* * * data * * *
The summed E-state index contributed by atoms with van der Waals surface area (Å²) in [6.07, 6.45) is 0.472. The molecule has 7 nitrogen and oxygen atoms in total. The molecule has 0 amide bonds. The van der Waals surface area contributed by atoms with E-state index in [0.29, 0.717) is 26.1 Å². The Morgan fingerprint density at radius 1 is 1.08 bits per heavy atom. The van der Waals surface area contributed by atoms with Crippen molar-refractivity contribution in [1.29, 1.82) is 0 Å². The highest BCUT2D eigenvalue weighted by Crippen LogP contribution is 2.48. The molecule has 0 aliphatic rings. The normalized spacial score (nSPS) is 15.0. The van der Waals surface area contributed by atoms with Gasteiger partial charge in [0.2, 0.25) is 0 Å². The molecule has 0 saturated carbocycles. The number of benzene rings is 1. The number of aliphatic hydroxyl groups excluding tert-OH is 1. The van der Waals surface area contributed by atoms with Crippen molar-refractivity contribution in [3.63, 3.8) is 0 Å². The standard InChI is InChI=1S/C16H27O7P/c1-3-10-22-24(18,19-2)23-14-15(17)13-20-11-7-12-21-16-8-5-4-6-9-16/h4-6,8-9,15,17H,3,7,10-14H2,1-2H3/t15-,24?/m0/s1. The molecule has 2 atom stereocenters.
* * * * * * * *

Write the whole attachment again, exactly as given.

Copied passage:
The summed E-state index contributed by atoms with van der Waals surface area (Å²) in [6.07, 6.45) is 0.472. The molecule has 7 nitrogen and oxygen atoms in total. The molecule has 0 amide bonds. The van der Waals surface area contributed by atoms with E-state index in [0.29, 0.717) is 26.1 Å². The Morgan fingerprint density at radius 1 is 1.08 bits per heavy atom. The van der Waals surface area contributed by atoms with Crippen molar-refractivity contribution in [1.29, 1.82) is 0 Å². The highest BCUT2D eigenvalue weighted by Crippen LogP contribution is 2.48. The molecule has 0 aliphatic rings. The normalized spacial score (nSPS) is 15.0. The van der Waals surface area contributed by atoms with Gasteiger partial charge in [0.2, 0.25) is 0 Å². The molecule has 0 saturated carbocycles. The number of benzene rings is 1. The number of aliphatic hydroxyl groups excluding tert-OH is 1. The van der Waals surface area contributed by atoms with Crippen molar-refractivity contribution in [3.63, 3.8) is 0 Å². The standard InChI is InChI=1S/C16H27O7P/c1-3-10-22-24(18,19-2)23-14-15(17)13-20-11-7-12-21-16-8-5-4-6-9-16/h4-6,8-9,15,17H,3,7,10-14H2,1-2H3/t15-,24?/m0/s1. The molecule has 2 atom stereocenters.